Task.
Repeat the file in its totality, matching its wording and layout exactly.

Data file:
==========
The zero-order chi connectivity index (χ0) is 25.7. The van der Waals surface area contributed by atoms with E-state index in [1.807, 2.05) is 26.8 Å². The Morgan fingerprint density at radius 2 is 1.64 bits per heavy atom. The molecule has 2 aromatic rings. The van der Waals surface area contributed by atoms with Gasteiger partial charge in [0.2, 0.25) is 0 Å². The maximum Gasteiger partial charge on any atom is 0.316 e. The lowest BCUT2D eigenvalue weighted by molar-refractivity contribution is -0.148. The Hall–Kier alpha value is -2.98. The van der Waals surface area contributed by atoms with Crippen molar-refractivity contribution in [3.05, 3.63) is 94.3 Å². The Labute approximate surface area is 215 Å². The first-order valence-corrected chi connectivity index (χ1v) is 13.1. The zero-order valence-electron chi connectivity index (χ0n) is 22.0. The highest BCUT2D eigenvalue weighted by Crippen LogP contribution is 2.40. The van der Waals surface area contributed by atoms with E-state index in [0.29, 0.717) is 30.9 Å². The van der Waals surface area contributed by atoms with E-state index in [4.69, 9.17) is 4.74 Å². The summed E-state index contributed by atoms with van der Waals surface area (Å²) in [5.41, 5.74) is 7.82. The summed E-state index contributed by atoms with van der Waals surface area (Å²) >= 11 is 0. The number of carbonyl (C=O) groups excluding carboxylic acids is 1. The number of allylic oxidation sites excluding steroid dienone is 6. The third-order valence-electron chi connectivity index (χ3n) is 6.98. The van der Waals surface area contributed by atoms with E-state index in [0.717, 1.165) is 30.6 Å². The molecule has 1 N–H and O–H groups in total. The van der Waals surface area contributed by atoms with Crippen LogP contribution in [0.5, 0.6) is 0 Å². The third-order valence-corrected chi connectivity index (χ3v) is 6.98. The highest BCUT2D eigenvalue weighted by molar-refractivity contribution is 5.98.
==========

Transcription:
The zero-order chi connectivity index (χ0) is 25.7. The van der Waals surface area contributed by atoms with E-state index in [1.807, 2.05) is 26.8 Å². The Morgan fingerprint density at radius 2 is 1.64 bits per heavy atom. The molecule has 2 aromatic rings. The van der Waals surface area contributed by atoms with Gasteiger partial charge in [0.2, 0.25) is 0 Å². The maximum Gasteiger partial charge on any atom is 0.316 e. The lowest BCUT2D eigenvalue weighted by molar-refractivity contribution is -0.148. The Hall–Kier alpha value is -2.98. The van der Waals surface area contributed by atoms with Crippen molar-refractivity contribution in [3.05, 3.63) is 94.3 Å². The Labute approximate surface area is 215 Å². The first-order valence-corrected chi connectivity index (χ1v) is 13.1. The zero-order valence-electron chi connectivity index (χ0n) is 22.0. The highest BCUT2D eigenvalue weighted by Crippen LogP contribution is 2.40. The van der Waals surface area contributed by atoms with E-state index in [0.29, 0.717) is 30.9 Å². The van der Waals surface area contributed by atoms with E-state index in [4.69, 9.17) is 4.74 Å². The summed E-state index contributed by atoms with van der Waals surface area (Å²) in [5.41, 5.74) is 7.82. The summed E-state index contributed by atoms with van der Waals surface area (Å²) >= 11 is 0. The number of carbonyl (C=O) groups excluding carboxylic acids is 1. The number of allylic oxidation sites excluding steroid dienone is 6. The third-order valence-electron chi connectivity index (χ3n) is 6.98. The van der Waals surface area contributed by atoms with E-state index in [0.717, 1.165) is 30.6 Å². The molecule has 1 N–H and O–H groups in total. The van der Waals surface area contributed by atoms with Crippen LogP contribution in [0.5, 0.6) is 0 Å². The third-order valence-corrected chi connectivity index (χ3v) is 6.98. The highest BCUT2D eigenvalue weighted by molar-refractivity contribution is 5.98.